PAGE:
Network Rail will use cutting edge technology to fix track defects during Control Period 6 (CP6), through its Plain Line Pattern Recognition (PLPR).
During the next five-year funding period, which is set to start in April 2019, Network Rail’s PLPR will cover approximately 975,000 miles of track throughout Britain’s railways.
The five monitoring trains will boost Network Rail’s capacity, using PLPR to identify, monitor and record track condition information.
By finding track defects such as missing fasteners, ineffective rail clamps and excess ballast, Network Rail’s technology will reduce any delays caused by track defaults, safety will be increased and ultimately, it will save millions of pounds.
The New Measurement Train (NMT) will be one of the five monitoring trains; it is the world’s most technically advanced train of its type and with cameras mounted underneath all five trains, imagery will be captured every 0.8mm, taking approximately 70,000 images each second.
All potential defects will be sent to the PLPR facility based in Derby where closer examinations will be undertaken.
If any defects are confirmed, Network Rail will ensure local track section managers are identified so that engineers are able to be more effective when targeting track maintenance.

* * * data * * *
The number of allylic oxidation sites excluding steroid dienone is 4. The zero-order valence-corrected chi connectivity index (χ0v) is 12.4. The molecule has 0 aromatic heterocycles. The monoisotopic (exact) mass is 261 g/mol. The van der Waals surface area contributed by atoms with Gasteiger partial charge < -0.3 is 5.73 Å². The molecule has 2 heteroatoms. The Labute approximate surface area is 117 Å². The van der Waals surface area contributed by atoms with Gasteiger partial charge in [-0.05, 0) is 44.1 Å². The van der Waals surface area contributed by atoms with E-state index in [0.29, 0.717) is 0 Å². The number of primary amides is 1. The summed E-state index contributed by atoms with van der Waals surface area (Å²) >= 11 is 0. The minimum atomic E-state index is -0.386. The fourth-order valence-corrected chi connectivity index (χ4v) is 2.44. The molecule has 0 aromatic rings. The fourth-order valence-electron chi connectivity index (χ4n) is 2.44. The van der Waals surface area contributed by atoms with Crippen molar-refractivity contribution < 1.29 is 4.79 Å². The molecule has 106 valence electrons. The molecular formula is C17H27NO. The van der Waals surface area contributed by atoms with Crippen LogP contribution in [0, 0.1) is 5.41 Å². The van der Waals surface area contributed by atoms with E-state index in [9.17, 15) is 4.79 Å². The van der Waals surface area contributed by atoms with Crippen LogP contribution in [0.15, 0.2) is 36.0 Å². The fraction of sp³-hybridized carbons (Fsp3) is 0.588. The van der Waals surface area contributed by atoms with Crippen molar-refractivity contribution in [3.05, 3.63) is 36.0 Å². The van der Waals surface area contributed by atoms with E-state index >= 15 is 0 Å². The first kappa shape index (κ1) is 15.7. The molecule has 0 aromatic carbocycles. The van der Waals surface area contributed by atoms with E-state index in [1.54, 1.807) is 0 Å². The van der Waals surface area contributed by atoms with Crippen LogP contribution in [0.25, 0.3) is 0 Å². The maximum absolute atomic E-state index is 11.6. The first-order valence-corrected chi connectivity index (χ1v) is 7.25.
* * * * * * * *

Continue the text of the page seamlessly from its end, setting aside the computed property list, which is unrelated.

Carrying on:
The technology will bring a fundamental change during CP6; the PLPR-equipped trains are now in place of manual inspections on 8,500 miles of track.
Now, inspections will be handled more efficiently and will prevent the need for employees to unnecessarily visit tracks, therefore improving health and safety of employees too.
Steve Quinby, Network Rail’s Head of Delivery for Asset Information Services, said: “PLPR is fundamental in helping us to be safer and more efficient. In January, we opened a second PLPR facility in Derby that increases our capacity and resilience to monitor, inspect and fix track faults, to the ultimate benefit of passengers.”
It is yet further evidence of Network Rail using advances in technology to ensure CP6 runs as smoothly as possible.